The first set of hypotheses proposes the direct effect of cluster-level status. We hypothesize that cluster status and status spillover positively affect new venture creation in clusters. 

The second set of hypotheses proposes its indirect effect. We hypothesize that cluster status and cluster status spillover have negative moderating (weakening) effects on the existing inverted U-shaped relationship between cluster size and new venture creation.


Cluster Status and New Venture Creation


To test the hypotheses, we collected a sample of township industrial clusters (also called specialized towns or single-product towns) in Guangdong Province, China, from 2005–2013. With a clear leading industry, a large group of firms concentrate In these towns. Most importantly, there is a supportive township government that provides necessary infrastructure elements and favorable policies to foster cluster development. Our data were collected from several public sources including Association for the Promotion of Towns of Industry Clusters of Guangdong Province (POTIC), Annual Industrial Survey Database, Guangdong Statistical Yearbook, and city yearbooks, etc.


Based on empirical analyses of this data, we find that cluster size has an inverted U-shaped relationship with new venture creation, which is consistent with the literature.


We also find that cluster status variables (including cluster status, geographic status spillover, and domain status spillover) have positive effects on new venture creation in clusters.


In addition, we found cluster status and geographic status spillover have negative moderating effects on the clustering effect, namely that they weaken the inverted U-shaped relationship between cluster size and new venture creation.



This research has a few theoretical implications.



We theorize and demonstrate the impact of cluster-level status as an additional explanation of clustering;


We identify cluster-level status as a boundary condition of the clustering effect as theorized in the existing literature;


We extend the social status literature by introducing status at the cluster level;


We bring China's township industry clusters into the conversation on clusters, which are rarely studied, especially in international research.



We also suggest a few research avenues for future study. One such opportunity is the digital transformation of industry clusters. Today's industrial clusters, including TICs used in this study, are increasingly and must engage in digital transformation to adapt to the digital era. There are several successful examples. For example, the leather cluster in Guangdong Shiling took a digital-based platform and developed a Cloud ERP system to achieve coordination among supply chain partners, sharing for material processing, finding and selling materials, and hiring workers. In the end, the cluster improved quality, reduced costs, increased efficiency, and reduced inventory. Although there are some successful examples of the digital transformation of industrial clusters in China, research in this area is very limited. We encourage more research on this topic.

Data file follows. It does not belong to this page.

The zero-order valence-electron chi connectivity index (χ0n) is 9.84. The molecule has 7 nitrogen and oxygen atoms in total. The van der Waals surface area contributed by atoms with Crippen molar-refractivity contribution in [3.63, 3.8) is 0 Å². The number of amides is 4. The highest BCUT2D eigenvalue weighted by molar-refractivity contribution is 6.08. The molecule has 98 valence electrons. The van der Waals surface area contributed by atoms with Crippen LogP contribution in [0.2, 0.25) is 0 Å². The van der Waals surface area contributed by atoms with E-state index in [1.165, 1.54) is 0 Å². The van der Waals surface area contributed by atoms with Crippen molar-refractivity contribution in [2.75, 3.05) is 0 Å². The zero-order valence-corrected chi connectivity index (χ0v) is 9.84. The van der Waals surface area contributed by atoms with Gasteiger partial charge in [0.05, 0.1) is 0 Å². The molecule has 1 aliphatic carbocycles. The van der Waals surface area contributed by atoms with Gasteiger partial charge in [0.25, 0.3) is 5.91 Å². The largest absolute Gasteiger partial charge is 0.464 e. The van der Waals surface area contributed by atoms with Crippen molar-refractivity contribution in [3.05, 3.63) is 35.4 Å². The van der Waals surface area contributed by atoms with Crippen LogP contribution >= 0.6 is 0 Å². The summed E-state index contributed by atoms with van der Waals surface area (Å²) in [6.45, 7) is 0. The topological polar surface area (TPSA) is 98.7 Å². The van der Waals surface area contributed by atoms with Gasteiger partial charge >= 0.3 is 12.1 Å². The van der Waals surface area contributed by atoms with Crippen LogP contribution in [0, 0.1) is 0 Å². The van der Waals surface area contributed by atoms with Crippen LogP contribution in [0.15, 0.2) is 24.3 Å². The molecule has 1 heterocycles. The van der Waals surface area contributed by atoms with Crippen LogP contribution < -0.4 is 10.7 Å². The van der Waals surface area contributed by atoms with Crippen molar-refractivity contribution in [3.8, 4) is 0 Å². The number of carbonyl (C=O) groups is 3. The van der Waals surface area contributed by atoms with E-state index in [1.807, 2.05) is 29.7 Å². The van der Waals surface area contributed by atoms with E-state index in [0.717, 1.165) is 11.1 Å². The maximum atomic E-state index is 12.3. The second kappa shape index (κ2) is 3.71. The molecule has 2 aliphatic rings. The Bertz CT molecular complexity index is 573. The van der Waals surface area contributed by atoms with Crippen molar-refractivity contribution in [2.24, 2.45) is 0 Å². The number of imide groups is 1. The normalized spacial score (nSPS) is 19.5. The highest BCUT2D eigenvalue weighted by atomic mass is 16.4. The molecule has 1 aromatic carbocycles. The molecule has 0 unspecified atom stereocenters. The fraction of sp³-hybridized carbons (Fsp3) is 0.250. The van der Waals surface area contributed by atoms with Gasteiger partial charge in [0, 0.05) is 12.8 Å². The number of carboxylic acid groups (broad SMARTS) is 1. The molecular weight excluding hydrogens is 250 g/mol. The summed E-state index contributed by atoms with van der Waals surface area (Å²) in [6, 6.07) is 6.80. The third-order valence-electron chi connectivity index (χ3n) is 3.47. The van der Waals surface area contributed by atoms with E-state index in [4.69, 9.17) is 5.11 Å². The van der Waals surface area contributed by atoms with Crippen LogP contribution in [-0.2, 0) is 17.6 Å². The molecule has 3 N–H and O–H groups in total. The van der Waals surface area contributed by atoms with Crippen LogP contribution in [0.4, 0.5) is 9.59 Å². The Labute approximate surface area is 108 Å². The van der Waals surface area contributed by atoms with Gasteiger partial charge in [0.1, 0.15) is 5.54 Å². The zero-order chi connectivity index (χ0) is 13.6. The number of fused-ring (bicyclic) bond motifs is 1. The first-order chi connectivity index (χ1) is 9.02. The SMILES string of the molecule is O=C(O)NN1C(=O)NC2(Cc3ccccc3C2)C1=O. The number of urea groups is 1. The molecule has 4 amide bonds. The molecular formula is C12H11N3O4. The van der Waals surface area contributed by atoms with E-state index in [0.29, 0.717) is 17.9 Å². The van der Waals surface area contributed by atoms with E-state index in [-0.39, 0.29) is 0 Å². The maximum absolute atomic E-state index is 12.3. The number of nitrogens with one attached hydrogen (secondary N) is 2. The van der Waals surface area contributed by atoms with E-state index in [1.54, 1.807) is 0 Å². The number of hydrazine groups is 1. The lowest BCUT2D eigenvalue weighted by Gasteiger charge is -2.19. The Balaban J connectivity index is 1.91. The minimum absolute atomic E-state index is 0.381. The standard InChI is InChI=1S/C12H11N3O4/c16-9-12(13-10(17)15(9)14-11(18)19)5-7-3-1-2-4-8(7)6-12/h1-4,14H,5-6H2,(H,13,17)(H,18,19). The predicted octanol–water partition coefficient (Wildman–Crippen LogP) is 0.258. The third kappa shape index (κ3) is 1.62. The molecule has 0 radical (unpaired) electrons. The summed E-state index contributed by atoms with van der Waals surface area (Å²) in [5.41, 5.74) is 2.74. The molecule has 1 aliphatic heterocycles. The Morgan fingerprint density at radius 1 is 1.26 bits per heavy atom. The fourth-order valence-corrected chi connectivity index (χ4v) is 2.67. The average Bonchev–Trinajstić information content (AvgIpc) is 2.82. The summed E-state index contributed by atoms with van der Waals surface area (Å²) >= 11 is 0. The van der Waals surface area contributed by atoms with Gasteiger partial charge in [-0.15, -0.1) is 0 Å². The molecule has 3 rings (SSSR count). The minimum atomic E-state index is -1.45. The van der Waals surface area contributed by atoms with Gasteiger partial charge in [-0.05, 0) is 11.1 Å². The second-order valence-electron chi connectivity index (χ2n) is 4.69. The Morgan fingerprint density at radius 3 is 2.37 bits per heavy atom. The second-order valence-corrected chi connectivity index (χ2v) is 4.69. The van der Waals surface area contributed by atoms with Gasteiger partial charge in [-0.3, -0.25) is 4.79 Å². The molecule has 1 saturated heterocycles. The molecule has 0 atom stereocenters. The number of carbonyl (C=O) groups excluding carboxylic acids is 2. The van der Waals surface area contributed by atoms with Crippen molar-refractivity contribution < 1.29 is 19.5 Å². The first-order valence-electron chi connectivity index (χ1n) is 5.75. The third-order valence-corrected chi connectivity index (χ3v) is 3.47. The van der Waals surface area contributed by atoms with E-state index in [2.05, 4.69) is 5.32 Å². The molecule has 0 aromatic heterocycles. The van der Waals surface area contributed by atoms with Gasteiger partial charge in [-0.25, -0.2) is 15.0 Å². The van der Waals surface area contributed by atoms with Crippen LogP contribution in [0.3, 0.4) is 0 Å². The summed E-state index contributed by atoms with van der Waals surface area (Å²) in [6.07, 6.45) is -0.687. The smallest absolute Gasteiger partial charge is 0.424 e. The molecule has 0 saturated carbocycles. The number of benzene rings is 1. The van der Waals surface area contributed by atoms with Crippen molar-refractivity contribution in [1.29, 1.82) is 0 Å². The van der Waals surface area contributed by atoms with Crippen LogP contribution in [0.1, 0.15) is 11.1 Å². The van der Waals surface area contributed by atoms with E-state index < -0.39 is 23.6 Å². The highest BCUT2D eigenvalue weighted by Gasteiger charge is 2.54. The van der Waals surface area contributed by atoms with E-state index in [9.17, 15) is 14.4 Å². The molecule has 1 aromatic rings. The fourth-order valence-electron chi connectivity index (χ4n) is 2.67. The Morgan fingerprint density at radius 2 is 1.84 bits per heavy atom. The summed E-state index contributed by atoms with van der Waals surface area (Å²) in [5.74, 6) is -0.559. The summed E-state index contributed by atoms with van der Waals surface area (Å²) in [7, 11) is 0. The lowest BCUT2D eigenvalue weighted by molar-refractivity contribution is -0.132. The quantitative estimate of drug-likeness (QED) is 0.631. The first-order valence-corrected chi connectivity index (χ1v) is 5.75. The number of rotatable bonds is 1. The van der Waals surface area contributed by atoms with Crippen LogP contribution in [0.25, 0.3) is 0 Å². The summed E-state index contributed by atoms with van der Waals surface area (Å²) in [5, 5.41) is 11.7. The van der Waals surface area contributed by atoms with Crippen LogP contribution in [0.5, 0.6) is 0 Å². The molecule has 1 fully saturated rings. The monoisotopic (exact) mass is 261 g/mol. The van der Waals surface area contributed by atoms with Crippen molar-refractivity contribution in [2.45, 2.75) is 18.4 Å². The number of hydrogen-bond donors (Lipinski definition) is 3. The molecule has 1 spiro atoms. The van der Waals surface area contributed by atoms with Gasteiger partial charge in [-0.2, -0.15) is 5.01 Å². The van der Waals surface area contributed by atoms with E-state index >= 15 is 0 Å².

More reviews of the forum are coming soon, please stay tuned!


*This article is based on the speech made by ZIBS Assistant Professor LUO Lingli at 2022 ZIBS Forum. The views and opinions expressed in this article are those of the speaker and do not necessarily reflect the views or positions of ZIBS.

The related research article has been officially published in "Journal of Business Venturing", Tap the "Read more" below to learn more.



LUO Lingli

Assistant Professor

Cluster Status and New Venture Creation

Dr. LUO Lingli is an Assistant Professor of Strategic Management at ZIBS. She has received her Ph.D. from the University of New South Wales. Within the area of strategic management, her research interests are focused on behavioral strategy, organizational aspirations, status and reputation. She has published in the Journal of Business Venturing, Journal of Business Ethics, and Asia Pacific Journal of Management, among others. She also serves as an editorial board member of the Asia Pacific Journal of Management.


Cluster Status and New Venture Creation